Group looks to build Mississippi whitewater park

Jared Roddy

Bill Tilton becomes animated as he recalls the past glories of the Mississippi. Spinning his reading glasses between his fingers, he explains his hopes of bringing them back.

“The St. Anthony Falls as we know them are a shadow of what they were in the past,” Tilton said. “From where the upper falls are now, it used to be rapids, huge whitewater, all the way down to Fort Snelling.”

Mississippi Whitewater Park Development Corporation, which Tilton heads, wants to build a $25 million whitewater rafting and kayaking park on the Mississippi River.

The plan includes a 2,000-foot channel running roughly parallel with the main river. An island would be formed by creating the channel.

In the constructed channel, hydraulic gates would regulate the flow of water over rapids to allow boaters of any skill level to use the facility.

Director of University Relations Jan Morlock said the University has cooperated with the Department of Natural Resources and the Army Corps of Engineers as the park planning develops.

“If this is done well, it could be a wonderful recreational enhancement for the riverfront,” Marlock said. “But it would have to be done in such a way as to be respectful to the University’s interests.”

Tilton and fellow board member George Dunn said they are working on a solution that would reclaim a piece of the river’s history.

“The vertical drop and the location amidst the city make this the perfect location,” Dunn said. “And the University students, we think, would be primary users of the park.”

Though generally unfamiliar with the idea, University students were receptive to the possibility of whitewater rafting within walking distance of campus.

“Are you kidding? This is a great idea,” criminology senior Whalen Busch said. “I would use this all the time.”

“I didn’t know you could swim in the Mississippi down here,” mechanical engineering sophomore Alex Eakins said. “But this seems pretty cool.”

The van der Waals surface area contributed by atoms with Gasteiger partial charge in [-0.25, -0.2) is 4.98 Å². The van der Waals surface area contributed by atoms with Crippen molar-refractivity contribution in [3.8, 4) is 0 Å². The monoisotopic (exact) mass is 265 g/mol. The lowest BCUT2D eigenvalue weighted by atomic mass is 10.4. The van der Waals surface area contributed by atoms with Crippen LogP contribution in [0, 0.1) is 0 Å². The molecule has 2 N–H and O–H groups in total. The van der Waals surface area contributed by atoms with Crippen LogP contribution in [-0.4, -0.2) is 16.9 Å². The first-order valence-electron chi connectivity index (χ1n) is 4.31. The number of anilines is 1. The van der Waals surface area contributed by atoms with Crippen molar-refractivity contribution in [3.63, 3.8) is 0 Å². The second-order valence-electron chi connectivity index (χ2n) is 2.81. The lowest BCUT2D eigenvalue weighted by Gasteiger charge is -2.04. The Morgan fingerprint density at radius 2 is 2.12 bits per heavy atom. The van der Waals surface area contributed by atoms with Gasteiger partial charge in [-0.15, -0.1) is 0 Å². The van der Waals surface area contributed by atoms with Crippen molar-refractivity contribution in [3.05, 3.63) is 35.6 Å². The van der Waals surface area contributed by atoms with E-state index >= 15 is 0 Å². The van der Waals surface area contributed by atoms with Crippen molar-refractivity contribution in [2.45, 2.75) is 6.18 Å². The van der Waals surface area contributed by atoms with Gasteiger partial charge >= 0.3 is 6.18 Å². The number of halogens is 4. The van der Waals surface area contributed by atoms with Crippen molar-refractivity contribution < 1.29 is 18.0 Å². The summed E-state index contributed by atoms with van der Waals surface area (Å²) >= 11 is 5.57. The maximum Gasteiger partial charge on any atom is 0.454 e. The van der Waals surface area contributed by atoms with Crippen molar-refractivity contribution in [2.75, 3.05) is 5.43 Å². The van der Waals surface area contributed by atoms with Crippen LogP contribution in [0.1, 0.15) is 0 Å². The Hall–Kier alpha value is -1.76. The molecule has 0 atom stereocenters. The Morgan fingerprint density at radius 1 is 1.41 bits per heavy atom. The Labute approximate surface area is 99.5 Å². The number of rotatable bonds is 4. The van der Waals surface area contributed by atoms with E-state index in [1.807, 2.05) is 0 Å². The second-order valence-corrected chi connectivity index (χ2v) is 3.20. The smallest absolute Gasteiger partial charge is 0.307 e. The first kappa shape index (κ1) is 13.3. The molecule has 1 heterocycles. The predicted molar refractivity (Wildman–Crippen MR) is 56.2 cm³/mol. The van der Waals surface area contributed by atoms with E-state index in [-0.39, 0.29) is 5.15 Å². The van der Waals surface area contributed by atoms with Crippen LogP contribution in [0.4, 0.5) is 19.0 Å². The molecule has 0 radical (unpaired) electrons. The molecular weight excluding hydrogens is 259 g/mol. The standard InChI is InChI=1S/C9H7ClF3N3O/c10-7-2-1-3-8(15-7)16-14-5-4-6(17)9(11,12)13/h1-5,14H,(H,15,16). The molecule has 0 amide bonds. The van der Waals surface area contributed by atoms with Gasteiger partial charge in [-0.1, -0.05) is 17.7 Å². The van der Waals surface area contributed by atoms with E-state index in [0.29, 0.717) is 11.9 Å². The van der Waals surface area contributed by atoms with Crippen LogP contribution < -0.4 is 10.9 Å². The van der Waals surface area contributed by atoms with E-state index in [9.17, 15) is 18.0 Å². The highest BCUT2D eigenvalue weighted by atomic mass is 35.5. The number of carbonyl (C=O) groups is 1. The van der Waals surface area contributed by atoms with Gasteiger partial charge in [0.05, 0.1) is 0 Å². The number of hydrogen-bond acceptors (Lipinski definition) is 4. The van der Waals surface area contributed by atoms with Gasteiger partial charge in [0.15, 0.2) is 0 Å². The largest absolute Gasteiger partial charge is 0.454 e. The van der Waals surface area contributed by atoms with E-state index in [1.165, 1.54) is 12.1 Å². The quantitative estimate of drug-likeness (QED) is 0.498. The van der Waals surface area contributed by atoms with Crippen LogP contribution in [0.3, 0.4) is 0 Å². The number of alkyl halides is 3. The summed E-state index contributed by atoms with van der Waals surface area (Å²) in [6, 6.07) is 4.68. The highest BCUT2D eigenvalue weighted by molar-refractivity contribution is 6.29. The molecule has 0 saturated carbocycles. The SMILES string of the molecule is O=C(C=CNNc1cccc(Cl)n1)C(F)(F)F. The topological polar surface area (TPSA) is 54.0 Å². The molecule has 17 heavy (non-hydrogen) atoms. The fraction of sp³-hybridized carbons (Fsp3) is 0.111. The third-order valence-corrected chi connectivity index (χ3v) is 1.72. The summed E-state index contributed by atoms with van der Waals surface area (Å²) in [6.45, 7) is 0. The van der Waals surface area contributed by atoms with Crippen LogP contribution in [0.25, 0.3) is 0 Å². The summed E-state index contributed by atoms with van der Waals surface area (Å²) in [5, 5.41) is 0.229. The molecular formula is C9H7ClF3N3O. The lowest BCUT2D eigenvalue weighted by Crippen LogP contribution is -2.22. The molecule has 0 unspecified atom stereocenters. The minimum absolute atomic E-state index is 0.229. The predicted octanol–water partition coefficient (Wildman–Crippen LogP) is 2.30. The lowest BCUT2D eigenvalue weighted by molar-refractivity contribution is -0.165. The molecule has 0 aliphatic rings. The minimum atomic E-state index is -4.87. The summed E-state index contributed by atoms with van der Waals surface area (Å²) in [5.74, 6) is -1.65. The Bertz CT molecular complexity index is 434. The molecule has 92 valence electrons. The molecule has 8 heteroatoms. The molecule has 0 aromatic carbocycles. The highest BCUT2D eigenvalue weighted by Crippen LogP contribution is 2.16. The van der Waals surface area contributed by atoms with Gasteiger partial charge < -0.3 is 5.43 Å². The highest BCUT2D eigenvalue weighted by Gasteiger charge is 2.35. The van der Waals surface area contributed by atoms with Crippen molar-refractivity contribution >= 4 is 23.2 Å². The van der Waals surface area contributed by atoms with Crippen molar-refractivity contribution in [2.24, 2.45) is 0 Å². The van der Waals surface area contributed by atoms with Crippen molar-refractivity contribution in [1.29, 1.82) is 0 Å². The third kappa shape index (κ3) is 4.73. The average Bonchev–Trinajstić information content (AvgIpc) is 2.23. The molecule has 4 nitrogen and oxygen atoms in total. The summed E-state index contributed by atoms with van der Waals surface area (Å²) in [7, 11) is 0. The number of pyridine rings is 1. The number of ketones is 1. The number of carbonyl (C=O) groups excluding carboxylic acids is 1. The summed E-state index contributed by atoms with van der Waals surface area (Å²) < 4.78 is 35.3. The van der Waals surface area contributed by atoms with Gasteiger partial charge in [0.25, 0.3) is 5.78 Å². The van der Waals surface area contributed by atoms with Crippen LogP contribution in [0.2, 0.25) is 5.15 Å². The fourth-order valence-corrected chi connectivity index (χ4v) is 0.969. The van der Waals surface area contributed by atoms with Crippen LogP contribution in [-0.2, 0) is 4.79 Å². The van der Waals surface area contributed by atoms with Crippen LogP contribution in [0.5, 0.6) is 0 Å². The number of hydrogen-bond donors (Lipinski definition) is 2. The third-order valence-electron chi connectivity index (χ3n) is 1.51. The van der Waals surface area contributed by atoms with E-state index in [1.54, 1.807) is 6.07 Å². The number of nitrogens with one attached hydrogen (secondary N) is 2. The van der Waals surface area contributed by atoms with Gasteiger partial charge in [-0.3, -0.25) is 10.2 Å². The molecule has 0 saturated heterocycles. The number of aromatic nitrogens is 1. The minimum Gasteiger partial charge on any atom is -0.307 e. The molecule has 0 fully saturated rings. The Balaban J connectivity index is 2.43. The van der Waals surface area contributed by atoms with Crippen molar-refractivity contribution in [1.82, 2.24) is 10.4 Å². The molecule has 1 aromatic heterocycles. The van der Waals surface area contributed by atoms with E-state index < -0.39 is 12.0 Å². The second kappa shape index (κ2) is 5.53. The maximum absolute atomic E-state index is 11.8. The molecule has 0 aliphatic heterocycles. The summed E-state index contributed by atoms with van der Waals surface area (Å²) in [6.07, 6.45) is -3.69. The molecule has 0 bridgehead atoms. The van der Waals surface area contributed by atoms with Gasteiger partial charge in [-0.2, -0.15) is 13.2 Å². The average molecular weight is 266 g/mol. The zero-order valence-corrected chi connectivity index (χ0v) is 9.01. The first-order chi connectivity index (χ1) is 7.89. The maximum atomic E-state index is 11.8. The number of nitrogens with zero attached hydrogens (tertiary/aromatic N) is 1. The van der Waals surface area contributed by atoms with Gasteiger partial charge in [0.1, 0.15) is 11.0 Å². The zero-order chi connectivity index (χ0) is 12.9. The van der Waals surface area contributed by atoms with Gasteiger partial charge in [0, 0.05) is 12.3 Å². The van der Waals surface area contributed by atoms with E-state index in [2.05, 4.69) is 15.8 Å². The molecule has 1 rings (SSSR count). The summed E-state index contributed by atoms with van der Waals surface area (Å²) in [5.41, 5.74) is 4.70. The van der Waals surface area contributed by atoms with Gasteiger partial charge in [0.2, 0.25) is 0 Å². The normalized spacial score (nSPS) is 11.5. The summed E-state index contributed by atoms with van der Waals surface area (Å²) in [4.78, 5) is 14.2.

Though there is bacterial matter in the lower falls area, Sylvia McCollor of the Rivers and Streams Monitoring Unit said the area is getting better.

“I would swim there,” McCollor said. “I’d be a little careful. Bacteria levels are higher after a rain, but otherwise it would be okay.”

In 1999, the Minnesota DNR found the plan economically and technically sound. But former DNR project manager Steve Miller said despite having a lot of support in the community, internal issues have bogged it down.

“Whether this project represents what the DNR should be involved with, maybe some people think the DNR is more about hunting and fishing than whitewater recreation,” Miller said.

Current DNR project manager Cindy Wheeler said the plans call for construction in 2006. DNR Commissioner Gene Merriam will decide in the next month whether the plan will proceed or be channeled to a different department, Wheeler said

Besides internal issues at the DNR, government bodies such as the Minneapolis City Council and the parks board have passed resolutions supporting the plan.

According to the feasibility study, the park could bring an estimated $2.5 million in revenue to the immediate St. Anthony area. But Tilton, Dunn and others believe the greatest benefit would come from getting people back into the Mississippi.

“Once people begin to see how great this resource is, they’ll say, ‘we should look into doing this elsewhere,'” Dunn said.

The long-term goal is allowing the Mississippi River to run freely from Itasca to the Gulf of Mexico, Tilton said.

“But that’s a generation away, at least,” he said.